Looking forward to hearing back.

Thanks so much,

This exact script may be a little specific for you, but here are the elements you can always use:


At the risk of being a pest / nag / nagging / bugging you / driving you nuts / being overly persistent [CHOOSE ONE] I’m circling back/ following up/ moving this to the top of your inbox/ putting this in front of you again/ cheerfully hunting you down [CHOOSE ONE WITH APPROPRIATE TONE].

I know how busy you are with [FILL IN WITH SPECIFIC DETAIL IF POSSIBLE].

[OPTIONAL: ADD COMPLIMENT LIKE, (By the way, I loved the recent post/ talk/ interview/ centerfold spread in The News Online Monthly about the latest initiative. Very exciting!)]

Would love to make this as easy as possible for you. Would it be better if we [SUGGEST ALTERNATIVE WAY TO COMMUNICATE]?

Looking forward to hearing back. [OPTIONAL, TO OFFER AN EASY “OUT”: If I don’t, I’ll assume it’s a pass for now/ If this isn’t a good time, say the word and I’ll circle back next month.]


Now, you may have noticed the easy out option. If your prospect goes even cooler. I mean, ice cold. Totally stopped responding. Send this ‘close file’ email.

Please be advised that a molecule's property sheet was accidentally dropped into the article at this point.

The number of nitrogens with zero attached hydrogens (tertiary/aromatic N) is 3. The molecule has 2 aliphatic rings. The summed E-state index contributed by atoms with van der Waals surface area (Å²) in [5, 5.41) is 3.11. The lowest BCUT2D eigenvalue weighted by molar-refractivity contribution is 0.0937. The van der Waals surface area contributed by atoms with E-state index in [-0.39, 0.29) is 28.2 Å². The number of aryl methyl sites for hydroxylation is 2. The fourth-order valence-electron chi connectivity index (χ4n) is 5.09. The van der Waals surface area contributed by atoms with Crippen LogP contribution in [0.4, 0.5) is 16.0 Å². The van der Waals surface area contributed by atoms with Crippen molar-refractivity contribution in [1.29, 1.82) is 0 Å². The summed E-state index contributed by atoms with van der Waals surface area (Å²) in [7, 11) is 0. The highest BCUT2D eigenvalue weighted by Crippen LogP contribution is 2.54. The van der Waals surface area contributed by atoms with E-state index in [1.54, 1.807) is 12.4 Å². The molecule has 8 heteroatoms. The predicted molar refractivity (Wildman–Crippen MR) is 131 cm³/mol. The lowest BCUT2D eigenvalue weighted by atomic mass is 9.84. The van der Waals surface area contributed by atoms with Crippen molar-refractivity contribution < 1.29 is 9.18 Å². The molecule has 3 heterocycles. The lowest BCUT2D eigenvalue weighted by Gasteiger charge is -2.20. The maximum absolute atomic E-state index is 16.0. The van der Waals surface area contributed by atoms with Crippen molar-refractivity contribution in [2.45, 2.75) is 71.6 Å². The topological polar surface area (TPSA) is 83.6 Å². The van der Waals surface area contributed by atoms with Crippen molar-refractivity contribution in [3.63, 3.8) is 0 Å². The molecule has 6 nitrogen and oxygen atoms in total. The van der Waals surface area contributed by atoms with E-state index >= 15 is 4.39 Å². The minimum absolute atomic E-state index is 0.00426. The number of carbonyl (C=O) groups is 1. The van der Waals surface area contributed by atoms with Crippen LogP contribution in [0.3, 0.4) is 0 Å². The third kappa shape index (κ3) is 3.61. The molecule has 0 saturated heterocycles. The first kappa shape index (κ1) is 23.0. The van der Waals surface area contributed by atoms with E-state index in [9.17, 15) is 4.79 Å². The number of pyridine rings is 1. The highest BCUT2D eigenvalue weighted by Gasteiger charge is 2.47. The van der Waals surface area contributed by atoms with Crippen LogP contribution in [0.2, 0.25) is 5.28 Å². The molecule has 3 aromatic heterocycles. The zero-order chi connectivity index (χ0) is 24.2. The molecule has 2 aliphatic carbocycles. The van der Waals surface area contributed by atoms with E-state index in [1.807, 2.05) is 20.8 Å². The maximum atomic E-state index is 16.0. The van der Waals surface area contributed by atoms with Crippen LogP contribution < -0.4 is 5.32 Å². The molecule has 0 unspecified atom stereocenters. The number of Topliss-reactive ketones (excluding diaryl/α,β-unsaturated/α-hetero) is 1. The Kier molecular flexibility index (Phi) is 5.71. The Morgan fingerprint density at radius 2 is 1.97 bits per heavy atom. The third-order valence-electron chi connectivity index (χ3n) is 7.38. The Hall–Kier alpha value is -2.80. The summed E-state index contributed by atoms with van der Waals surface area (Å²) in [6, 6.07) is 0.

If you’ve sent six emails or more to no response, consider deploying a “breakup email.” This type of message makes it clear you won’t be contacting the buyer any more — unless they respond to your email, that is.

Breakup emails help separate prospects who want to engage but simply haven’t had the time from those who have no interest in a given product or service. Either way, the salesperson learns how to proceed, which is more than half the battle.

According to HubSpot, this sales email template has a 76% response rate. I only pull out this email when I follow up with someone two or three times and don’t hear back. If used incorrectly, it may come off as threatening.

Subject Line: Giving it one last try